Tuesday, May 31, 2011

Trade Remedies and US Competitiveness

Today Cato's Dan Ikenson published a new paper on the US antidumping law and American competitiveness.  Here's the paper's setup in Ikenson's Forbes op-ed on the same subject:
During the decade from January 2000 through December 2009, the U.S. government imposed 164 antidumping measures on a variety of products from dozens of countries. A total of 130 of those 164 measures restricted (and in most cases, still restrict) imports of intermediate goods and raw materials used by downstream U.S. producers in the production of their final products. Those restrictions raise the costs of production for the downstream firms, weakening their capacity to compete with foreign producers in the United States and abroad.

In all of those cases, trade-restricting antidumping measures were imposed without any of the downstream companies first having been afforded opportunities to demonstrate the likely adverse impact on their own business operations. This is by design. The antidumping statute forbids the administering authorities from considering the impact of prospective duties on consuming industries—or on the economy more broadly—when weighing whether or not to impose duties.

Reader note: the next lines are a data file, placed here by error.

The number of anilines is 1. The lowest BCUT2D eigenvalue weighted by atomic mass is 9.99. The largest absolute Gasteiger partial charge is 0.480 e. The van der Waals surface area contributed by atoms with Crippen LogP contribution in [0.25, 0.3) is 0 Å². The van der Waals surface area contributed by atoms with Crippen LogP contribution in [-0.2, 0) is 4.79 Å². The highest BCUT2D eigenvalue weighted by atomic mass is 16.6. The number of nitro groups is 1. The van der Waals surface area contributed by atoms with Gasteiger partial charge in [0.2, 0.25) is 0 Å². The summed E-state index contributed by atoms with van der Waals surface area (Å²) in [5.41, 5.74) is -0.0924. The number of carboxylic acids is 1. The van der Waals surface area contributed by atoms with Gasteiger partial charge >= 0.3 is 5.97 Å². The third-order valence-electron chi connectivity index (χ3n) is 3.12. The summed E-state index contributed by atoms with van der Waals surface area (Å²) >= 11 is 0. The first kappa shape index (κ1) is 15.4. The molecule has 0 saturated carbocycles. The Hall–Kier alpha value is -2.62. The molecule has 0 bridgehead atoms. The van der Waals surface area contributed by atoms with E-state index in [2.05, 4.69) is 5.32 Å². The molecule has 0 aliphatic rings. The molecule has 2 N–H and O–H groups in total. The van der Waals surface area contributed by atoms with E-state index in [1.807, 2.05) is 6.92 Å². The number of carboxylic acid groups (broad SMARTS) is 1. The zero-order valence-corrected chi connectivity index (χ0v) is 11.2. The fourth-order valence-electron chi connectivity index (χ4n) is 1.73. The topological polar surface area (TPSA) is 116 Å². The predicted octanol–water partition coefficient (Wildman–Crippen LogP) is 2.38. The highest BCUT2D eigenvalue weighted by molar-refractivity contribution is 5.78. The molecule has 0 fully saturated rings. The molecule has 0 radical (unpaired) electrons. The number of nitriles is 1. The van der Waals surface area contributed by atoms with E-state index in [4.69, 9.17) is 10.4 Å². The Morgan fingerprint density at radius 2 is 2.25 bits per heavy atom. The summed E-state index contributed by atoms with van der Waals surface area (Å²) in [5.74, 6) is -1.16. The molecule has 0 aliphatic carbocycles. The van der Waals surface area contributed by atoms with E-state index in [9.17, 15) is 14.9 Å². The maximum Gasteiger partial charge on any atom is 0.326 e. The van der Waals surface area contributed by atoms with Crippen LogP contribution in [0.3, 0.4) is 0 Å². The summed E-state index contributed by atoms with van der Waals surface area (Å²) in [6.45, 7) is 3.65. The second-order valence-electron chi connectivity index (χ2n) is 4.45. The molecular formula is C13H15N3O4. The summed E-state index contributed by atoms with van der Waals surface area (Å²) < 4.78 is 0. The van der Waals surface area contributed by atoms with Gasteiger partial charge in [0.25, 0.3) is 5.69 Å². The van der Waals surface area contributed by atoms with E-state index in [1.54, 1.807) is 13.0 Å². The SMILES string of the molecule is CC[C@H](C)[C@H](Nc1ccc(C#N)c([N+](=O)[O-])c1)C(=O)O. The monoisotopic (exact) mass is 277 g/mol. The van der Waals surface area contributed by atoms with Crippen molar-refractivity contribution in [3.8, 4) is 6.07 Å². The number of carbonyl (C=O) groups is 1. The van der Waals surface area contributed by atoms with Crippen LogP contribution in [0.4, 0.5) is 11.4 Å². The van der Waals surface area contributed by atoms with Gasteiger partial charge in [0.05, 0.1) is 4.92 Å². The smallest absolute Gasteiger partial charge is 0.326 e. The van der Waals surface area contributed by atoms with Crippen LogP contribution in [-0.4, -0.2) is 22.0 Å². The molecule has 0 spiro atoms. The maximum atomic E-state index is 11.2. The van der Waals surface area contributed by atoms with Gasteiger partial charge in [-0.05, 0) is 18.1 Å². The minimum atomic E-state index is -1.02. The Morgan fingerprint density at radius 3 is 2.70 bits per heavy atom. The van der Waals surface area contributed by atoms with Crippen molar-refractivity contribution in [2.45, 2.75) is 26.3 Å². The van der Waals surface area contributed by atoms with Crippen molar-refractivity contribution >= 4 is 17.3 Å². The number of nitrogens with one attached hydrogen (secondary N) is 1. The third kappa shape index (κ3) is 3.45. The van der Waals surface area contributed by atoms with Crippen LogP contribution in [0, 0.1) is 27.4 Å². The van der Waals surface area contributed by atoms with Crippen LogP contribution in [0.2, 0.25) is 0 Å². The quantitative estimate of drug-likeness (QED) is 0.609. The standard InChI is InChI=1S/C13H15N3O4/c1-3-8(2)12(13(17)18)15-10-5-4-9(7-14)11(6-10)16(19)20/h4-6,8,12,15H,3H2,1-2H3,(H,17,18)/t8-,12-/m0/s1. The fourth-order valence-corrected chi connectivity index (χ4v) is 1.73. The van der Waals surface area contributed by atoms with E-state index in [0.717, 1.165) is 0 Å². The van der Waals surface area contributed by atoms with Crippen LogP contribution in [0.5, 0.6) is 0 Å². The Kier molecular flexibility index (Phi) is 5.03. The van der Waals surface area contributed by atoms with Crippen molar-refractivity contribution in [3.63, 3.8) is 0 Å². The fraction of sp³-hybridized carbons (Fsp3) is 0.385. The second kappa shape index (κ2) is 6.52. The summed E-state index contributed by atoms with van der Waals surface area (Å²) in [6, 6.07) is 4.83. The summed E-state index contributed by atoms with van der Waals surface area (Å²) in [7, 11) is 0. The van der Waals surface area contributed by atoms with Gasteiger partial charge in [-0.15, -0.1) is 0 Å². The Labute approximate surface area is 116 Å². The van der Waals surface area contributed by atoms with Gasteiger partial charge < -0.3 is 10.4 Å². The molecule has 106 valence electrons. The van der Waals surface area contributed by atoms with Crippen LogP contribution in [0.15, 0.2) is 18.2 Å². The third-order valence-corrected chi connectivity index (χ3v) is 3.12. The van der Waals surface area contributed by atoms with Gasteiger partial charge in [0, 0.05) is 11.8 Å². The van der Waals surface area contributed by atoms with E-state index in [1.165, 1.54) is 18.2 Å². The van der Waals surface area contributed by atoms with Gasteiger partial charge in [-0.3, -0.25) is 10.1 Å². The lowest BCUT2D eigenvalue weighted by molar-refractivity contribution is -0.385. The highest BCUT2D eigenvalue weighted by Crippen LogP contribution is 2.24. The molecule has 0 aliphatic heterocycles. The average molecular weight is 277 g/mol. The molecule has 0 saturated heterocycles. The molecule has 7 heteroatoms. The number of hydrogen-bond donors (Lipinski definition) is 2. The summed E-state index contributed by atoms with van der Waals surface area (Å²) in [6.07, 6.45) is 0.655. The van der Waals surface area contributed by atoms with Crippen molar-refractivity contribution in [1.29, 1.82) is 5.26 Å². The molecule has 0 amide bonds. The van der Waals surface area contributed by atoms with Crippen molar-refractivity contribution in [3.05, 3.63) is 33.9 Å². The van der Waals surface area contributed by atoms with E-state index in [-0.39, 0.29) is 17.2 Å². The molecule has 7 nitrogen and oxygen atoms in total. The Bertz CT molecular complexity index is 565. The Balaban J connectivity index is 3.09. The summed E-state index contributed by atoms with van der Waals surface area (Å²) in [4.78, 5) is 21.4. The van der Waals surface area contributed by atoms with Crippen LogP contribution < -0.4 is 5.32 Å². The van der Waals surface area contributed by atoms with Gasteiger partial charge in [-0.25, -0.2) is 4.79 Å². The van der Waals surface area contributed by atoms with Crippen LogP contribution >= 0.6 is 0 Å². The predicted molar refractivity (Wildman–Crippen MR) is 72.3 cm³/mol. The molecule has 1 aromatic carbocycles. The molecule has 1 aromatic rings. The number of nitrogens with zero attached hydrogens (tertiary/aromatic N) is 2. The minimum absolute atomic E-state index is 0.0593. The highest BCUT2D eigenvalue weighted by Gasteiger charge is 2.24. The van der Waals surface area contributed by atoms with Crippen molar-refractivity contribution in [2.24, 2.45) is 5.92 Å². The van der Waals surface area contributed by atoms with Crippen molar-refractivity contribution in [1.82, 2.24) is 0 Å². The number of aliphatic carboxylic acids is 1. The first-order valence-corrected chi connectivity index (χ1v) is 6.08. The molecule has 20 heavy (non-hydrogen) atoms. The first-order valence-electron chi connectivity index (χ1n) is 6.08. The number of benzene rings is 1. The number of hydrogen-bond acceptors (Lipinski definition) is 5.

That asymmetry has always been insane, but given the emergence and proliferation of transnational production and supply chains and cross-border investment (i.e., globalization)—evidenced by the fact that 55% of all U.S. import value consists of raw materials, intermediate goods, and capital equipment (the purchases of U.S. producers)—it is now nothing short of self-flagellation.
Here's my favorite part:
If you need more evidence that the antidumping status quo is weighted heavily against import-consuming U.S. industries, consider this gem: three of the nine mineral raw materials that are the subject of the U.S. case against China in the WTO (magnesium, silicon metal, and coke) are simultaneously subject to U.S antidumping restrictions. That’s right! With our own import restricitons firmly in place, the United States is suing China to remove its export restrictions on the same products. That sounds like an excellent use of resources.
And here's the paper's basic conclusions:
The NEI should include a serious commitment to antidumping reform. At a minimum, consuming industries should be given legal standing to participate fully in antidumping proceedings, antidumping measures should be rejected if the projected costs of those restrictions on those firms and on the broader economy exceed some reasonable threshold, and any duties applied should not exceed the level found necessary to remedy injury to the petitioning domestic industry.
Be sure to read the whole thing here.

1 comment:

Dan Ikenson said...

Thanks for the plug, Scott. Now you and I both know....JK, bud!